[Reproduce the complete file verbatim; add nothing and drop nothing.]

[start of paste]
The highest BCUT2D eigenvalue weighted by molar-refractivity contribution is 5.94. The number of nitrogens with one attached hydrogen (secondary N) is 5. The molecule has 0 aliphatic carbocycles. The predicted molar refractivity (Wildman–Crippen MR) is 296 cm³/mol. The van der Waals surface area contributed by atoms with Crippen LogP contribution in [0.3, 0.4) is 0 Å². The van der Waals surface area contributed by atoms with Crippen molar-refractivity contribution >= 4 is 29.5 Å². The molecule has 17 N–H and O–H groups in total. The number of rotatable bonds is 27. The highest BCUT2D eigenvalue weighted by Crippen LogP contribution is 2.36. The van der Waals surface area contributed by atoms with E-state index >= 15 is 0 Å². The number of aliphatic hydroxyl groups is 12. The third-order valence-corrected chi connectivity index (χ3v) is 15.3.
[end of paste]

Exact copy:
The highest BCUT2D eigenvalue weighted by molar-refractivity contribution is 5.94. The number of nitrogens with one attached hydrogen (secondary N) is 5. The molecule has 0 aliphatic carbocycles. The predicted molar refractivity (Wildman–Crippen MR) is 296 cm³/mol. The van der Waals surface area contributed by atoms with Crippen LogP contribution in [0.3, 0.4) is 0 Å². The van der Waals surface area contributed by atoms with Crippen molar-refractivity contribution >= 4 is 29.5 Å². The molecule has 17 N–H and O–H groups in total. The number of rotatable bonds is 27. The highest BCUT2D eigenvalue weighted by Crippen LogP contribution is 2.36. The van der Waals surface area contributed by atoms with E-state index >= 15 is 0 Å². The number of aliphatic hydroxyl groups is 12. The third-order valence-corrected chi connectivity index (χ3v) is 15.3.